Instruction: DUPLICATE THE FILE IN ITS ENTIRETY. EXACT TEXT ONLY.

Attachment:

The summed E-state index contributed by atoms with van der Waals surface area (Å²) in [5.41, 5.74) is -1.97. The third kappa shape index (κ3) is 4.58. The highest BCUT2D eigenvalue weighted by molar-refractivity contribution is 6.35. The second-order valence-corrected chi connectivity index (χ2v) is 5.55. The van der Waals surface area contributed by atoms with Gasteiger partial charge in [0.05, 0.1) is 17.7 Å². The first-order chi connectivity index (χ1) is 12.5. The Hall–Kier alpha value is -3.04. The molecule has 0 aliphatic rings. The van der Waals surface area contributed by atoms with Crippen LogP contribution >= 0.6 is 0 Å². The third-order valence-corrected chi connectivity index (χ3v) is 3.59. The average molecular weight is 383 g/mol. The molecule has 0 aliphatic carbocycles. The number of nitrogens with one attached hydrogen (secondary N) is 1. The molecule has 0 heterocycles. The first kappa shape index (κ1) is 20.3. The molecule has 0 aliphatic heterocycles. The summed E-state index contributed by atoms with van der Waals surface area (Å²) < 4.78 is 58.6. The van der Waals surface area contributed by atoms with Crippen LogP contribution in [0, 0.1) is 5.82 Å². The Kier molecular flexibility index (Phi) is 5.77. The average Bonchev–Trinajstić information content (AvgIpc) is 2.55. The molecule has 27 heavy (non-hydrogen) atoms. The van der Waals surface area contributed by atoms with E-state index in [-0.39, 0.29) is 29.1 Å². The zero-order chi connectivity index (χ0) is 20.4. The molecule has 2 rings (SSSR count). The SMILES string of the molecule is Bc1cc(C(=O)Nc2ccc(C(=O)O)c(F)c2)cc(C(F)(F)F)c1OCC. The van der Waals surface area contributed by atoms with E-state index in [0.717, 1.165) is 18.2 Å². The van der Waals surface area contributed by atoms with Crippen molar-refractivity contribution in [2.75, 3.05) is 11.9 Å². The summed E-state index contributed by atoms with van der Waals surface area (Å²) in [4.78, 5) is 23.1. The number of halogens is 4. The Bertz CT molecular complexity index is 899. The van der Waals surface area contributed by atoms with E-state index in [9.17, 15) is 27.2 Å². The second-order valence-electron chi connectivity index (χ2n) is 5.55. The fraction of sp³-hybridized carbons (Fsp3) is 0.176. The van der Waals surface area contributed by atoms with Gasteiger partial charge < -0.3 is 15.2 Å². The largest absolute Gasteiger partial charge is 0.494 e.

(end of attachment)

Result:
The summed E-state index contributed by atoms with van der Waals surface area (Å²) in [5.41, 5.74) is -1.97. The third kappa shape index (κ3) is 4.58. The highest BCUT2D eigenvalue weighted by molar-refractivity contribution is 6.35. The second-order valence-corrected chi connectivity index (χ2v) is 5.55. The van der Waals surface area contributed by atoms with Gasteiger partial charge in [0.05, 0.1) is 17.7 Å². The first-order chi connectivity index (χ1) is 12.5. The Hall–Kier alpha value is -3.04. The molecule has 0 aliphatic rings. The van der Waals surface area contributed by atoms with Crippen LogP contribution >= 0.6 is 0 Å². The third-order valence-corrected chi connectivity index (χ3v) is 3.59. The average molecular weight is 383 g/mol. The molecule has 0 aliphatic carbocycles. The number of nitrogens with one attached hydrogen (secondary N) is 1. The molecule has 0 heterocycles. The first kappa shape index (κ1) is 20.3. The molecule has 0 aliphatic heterocycles. The summed E-state index contributed by atoms with van der Waals surface area (Å²) < 4.78 is 58.6. The van der Waals surface area contributed by atoms with Crippen LogP contribution in [0, 0.1) is 5.82 Å². The Kier molecular flexibility index (Phi) is 5.77. The average Bonchev–Trinajstić information content (AvgIpc) is 2.55. The molecule has 27 heavy (non-hydrogen) atoms. The van der Waals surface area contributed by atoms with E-state index in [-0.39, 0.29) is 29.1 Å². The zero-order chi connectivity index (χ0) is 20.4. The molecule has 2 rings (SSSR count). The SMILES string of the molecule is Bc1cc(C(=O)Nc2ccc(C(=O)O)c(F)c2)cc(C(F)(F)F)c1OCC. The van der Waals surface area contributed by atoms with E-state index in [0.717, 1.165) is 18.2 Å². The van der Waals surface area contributed by atoms with Crippen molar-refractivity contribution in [2.75, 3.05) is 11.9 Å². The summed E-state index contributed by atoms with van der Waals surface area (Å²) in [4.78, 5) is 23.1. The number of halogens is 4. The Bertz CT molecular complexity index is 899. The van der Waals surface area contributed by atoms with E-state index in [9.17, 15) is 27.2 Å². The second-order valence-electron chi connectivity index (χ2n) is 5.55. The fraction of sp³-hybridized carbons (Fsp3) is 0.176. The van der Waals surface area contributed by atoms with Gasteiger partial charge < -0.3 is 15.2 Å². The largest absolute Gasteiger partial charge is 0.494 e.